ILNews

‘School-to-prison pipeline’ focus of panel discussion in Indy

IL Staff
April 16, 2014
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A panel of experts on race and education will discuss the problem of the “school-to-prison pipeline” during a free event Thursday evening at Indiana University-Purdue University Indianapolis.

The school-to-prison pipeline refers to statistics that show students of color face disciplinary actions in school at much higher rates, which in turn tends to steer the students toward more serious problems outside school.

National statistics indicate 40 percent of students expelled annually are black; 70 percent of students arrested at school or referred to law enforcement are black or Latino; and black students are three-and-a-half times more likely to face suspension than white students and twice as likely to never graduate high school.

“A recent Annie E. Casey Foundation report found that black youth fare poorly in the state of Indiana – one of the worst states for them,” said Chalmer Thompson, associate dean for research and academic affairs and associate professor in counseling and counselor education at IUPUI. “This panel was convened to shed light on the issue to a wide audience.”

Panelists from Indiana and Illinois will bring their perspectives to finding a solution. The Indiana University School of Education also plans to focus on the topic and is planning an event for the fall.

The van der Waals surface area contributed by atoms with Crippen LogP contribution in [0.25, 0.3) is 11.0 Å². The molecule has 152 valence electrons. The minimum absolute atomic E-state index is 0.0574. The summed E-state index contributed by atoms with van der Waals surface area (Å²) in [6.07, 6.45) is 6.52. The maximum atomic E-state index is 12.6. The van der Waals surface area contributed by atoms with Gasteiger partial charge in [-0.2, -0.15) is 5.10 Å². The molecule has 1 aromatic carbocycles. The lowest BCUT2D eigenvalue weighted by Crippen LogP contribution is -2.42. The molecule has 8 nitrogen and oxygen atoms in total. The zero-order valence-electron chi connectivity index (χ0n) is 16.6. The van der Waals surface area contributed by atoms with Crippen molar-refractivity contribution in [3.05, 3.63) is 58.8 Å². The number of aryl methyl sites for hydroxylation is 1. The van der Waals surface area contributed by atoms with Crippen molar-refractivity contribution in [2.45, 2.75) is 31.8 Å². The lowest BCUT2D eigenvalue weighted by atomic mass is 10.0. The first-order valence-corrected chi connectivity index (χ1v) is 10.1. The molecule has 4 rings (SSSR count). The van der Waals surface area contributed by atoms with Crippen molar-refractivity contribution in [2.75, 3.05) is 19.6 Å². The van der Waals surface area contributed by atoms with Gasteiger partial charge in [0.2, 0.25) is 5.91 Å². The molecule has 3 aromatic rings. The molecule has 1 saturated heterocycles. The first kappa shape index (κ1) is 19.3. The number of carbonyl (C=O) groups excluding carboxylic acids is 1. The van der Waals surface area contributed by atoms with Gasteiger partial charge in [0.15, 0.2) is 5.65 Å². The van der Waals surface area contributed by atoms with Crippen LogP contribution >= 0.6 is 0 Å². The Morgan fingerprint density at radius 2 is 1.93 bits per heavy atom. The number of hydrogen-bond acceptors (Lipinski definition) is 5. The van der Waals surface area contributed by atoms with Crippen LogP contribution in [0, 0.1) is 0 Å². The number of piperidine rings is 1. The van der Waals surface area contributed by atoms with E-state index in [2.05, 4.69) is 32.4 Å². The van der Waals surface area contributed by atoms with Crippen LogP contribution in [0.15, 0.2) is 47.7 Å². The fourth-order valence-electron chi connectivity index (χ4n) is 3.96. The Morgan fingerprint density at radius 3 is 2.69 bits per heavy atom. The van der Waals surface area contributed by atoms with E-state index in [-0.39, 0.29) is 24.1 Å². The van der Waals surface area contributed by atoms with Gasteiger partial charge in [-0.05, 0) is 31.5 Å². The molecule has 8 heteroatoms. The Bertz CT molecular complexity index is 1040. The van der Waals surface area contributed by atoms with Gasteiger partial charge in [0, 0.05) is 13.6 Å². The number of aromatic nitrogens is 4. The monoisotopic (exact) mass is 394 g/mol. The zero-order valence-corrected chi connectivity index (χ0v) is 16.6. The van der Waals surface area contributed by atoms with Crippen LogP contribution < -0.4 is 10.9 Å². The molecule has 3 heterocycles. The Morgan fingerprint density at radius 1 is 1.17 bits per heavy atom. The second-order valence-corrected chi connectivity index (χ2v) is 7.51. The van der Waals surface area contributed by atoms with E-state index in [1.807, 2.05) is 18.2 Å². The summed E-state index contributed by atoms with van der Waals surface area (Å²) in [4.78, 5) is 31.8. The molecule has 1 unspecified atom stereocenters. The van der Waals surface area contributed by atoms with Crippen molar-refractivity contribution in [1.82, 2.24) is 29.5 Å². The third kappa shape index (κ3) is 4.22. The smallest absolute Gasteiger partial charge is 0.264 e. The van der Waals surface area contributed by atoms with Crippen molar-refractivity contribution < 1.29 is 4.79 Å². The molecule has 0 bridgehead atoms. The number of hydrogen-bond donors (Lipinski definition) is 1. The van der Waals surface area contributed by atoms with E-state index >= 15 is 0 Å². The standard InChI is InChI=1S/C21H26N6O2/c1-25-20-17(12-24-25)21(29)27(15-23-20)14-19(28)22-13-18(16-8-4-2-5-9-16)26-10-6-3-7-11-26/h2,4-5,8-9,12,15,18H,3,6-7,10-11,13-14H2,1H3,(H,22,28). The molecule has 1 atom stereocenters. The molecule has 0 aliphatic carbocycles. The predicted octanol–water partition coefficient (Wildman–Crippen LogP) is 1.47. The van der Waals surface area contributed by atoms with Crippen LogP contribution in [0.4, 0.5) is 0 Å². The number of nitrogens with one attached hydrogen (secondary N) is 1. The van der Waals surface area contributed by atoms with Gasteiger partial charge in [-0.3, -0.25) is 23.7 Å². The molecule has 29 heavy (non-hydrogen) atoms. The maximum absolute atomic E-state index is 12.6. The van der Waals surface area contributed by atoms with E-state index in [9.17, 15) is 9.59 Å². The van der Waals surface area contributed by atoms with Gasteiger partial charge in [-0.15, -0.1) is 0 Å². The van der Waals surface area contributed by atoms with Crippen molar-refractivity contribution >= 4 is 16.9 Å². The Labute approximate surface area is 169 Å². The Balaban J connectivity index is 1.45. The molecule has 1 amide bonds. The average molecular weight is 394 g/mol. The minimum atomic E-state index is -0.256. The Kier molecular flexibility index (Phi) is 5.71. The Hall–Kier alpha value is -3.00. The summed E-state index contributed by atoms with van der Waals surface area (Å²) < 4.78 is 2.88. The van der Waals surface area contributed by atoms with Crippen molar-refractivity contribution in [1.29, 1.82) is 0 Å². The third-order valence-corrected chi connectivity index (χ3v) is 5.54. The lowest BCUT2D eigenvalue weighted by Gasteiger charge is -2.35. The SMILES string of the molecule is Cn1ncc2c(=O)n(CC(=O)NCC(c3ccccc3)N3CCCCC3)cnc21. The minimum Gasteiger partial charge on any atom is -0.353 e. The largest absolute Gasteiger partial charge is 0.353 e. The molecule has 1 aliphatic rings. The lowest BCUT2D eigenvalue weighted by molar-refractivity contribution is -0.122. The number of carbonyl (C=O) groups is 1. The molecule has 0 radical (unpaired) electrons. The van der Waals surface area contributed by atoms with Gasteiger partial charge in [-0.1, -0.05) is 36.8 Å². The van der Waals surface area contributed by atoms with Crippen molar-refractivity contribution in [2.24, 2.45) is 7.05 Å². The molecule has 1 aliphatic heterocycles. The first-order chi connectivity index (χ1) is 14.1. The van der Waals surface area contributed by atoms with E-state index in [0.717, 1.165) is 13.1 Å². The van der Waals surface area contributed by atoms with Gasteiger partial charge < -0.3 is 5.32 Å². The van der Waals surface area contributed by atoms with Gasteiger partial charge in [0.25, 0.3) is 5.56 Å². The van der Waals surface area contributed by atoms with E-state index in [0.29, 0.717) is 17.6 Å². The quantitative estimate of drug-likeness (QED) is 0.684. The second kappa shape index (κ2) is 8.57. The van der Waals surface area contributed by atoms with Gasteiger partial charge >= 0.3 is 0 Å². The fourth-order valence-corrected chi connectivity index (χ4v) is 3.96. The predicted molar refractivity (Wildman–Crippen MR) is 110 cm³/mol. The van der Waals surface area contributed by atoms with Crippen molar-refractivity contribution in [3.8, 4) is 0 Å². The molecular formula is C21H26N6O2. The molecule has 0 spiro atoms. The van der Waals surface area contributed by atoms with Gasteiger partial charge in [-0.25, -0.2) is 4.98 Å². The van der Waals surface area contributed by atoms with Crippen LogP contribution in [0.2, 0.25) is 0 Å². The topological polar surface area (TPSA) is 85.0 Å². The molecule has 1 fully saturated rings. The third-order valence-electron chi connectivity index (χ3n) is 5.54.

“The School-to-Prison Pipeline: What It Is and What We Can Do to Disrupt It” begins at 6:30 p.m. in the IUPUI Campus Center, Room 450B. It is free and open to the public.

Look for a story about school disciplinary issues in the April 23 issue of Indiana Lawyer.

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  1. Hail to our Constitutional Law Expert in the Executive Office! “What you’re not paying attention to is the fact that I just took an action to change the law,” Obama said.

  2. What is this, the Ind Supreme Court thinking that there is a separation of powers and limited enumerated powers as delegated by a dusty old document? Such eighteen century thinking, so rare and unwanted by the elites in this modern age. Dictate to us, dictate over us, the massess are chanting! George Soros agrees. Time to change with times Ind Supreme Court, says all President Snows. Rule by executive decree is the new black.

  3. I made the same argument before a commission of the Indiana Supreme Court and then to the fedeal district and federal appellate courts. Fell flat. So very glad to read that some judges still beleive that evidentiary foundations matter.

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  5. During a visit where an informant with police wears audio and video, does the video necessary have to show hand to hand transaction of money and narcotics?

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